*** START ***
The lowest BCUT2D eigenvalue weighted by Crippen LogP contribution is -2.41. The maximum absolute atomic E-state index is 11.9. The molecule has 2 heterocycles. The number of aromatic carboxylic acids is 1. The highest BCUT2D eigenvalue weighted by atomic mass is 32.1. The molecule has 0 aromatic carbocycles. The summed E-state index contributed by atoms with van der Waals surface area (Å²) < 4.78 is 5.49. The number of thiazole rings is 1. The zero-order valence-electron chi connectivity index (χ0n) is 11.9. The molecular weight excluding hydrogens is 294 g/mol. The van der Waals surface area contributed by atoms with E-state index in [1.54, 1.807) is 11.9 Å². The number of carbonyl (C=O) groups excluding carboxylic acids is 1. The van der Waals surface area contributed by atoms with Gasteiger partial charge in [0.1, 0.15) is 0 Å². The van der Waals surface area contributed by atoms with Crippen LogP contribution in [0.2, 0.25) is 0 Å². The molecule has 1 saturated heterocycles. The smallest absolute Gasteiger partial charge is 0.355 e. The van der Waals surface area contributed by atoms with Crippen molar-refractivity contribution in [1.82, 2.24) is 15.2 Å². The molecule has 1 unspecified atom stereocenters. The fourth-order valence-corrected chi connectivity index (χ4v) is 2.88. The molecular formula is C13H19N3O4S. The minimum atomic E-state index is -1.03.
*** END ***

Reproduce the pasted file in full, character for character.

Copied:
The lowest BCUT2D eigenvalue weighted by Crippen LogP contribution is -2.41. The maximum absolute atomic E-state index is 11.9. The molecule has 2 heterocycles. The number of aromatic carboxylic acids is 1. The highest BCUT2D eigenvalue weighted by atomic mass is 32.1. The molecule has 0 aromatic carbocycles. The summed E-state index contributed by atoms with van der Waals surface area (Å²) < 4.78 is 5.49. The number of thiazole rings is 1. The zero-order valence-electron chi connectivity index (χ0n) is 11.9. The molecular weight excluding hydrogens is 294 g/mol. The van der Waals surface area contributed by atoms with E-state index in [1.54, 1.807) is 11.9 Å². The number of carbonyl (C=O) groups excluding carboxylic acids is 1. The van der Waals surface area contributed by atoms with Gasteiger partial charge in [0.1, 0.15) is 0 Å². The van der Waals surface area contributed by atoms with Crippen LogP contribution in [0.2, 0.25) is 0 Å². The molecule has 1 saturated heterocycles. The smallest absolute Gasteiger partial charge is 0.355 e. The van der Waals surface area contributed by atoms with Crippen molar-refractivity contribution in [1.82, 2.24) is 15.2 Å². The molecule has 1 unspecified atom stereocenters. The fourth-order valence-corrected chi connectivity index (χ4v) is 2.88. The molecular formula is C13H19N3O4S. The minimum atomic E-state index is -1.03.